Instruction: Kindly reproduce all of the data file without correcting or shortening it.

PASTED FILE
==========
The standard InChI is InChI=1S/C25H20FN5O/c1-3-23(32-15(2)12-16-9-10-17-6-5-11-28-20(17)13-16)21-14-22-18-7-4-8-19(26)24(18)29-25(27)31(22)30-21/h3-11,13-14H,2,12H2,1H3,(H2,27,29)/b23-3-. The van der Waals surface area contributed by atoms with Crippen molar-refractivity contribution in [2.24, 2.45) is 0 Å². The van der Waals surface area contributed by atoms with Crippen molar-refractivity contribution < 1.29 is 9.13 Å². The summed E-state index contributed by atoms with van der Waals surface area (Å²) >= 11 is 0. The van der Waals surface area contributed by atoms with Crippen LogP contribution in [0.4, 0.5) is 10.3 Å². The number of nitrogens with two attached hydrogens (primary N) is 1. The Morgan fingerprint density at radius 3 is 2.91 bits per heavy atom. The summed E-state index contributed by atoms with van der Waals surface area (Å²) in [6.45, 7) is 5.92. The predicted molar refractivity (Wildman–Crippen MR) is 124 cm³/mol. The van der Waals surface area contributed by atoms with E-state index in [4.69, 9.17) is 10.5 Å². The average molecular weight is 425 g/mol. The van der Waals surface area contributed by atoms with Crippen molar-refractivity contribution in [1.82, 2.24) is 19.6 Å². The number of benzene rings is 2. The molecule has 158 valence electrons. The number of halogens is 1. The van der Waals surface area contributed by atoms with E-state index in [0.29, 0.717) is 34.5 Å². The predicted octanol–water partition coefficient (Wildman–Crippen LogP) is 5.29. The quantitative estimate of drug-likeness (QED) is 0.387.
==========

The standard InChI is InChI=1S/C25H20FN5O/c1-3-23(32-15(2)12-16-9-10-17-6-5-11-28-20(17)13-16)21-14-22-18-7-4-8-19(26)24(18)29-25(27)31(22)30-21/h3-11,13-14H,2,12H2,1H3,(H2,27,29)/b23-3-. The van der Waals surface area contributed by atoms with Crippen molar-refractivity contribution in [2.24, 2.45) is 0 Å². The van der Waals surface area contributed by atoms with Crippen molar-refractivity contribution < 1.29 is 9.13 Å². The summed E-state index contributed by atoms with van der Waals surface area (Å²) >= 11 is 0. The van der Waals surface area contributed by atoms with Crippen LogP contribution in [0.4, 0.5) is 10.3 Å². The number of nitrogens with two attached hydrogens (primary N) is 1. The Morgan fingerprint density at radius 3 is 2.91 bits per heavy atom. The summed E-state index contributed by atoms with van der Waals surface area (Å²) in [6.45, 7) is 5.92. The predicted molar refractivity (Wildman–Crippen MR) is 124 cm³/mol. The van der Waals surface area contributed by atoms with E-state index in [4.69, 9.17) is 10.5 Å². The average molecular weight is 425 g/mol. The van der Waals surface area contributed by atoms with Crippen molar-refractivity contribution in [1.82, 2.24) is 19.6 Å². The number of benzene rings is 2. The molecule has 158 valence electrons. The number of halogens is 1. The van der Waals surface area contributed by atoms with E-state index in [0.29, 0.717) is 34.5 Å². The predicted octanol–water partition coefficient (Wildman–Crippen LogP) is 5.29. The quantitative estimate of drug-likeness (QED) is 0.387.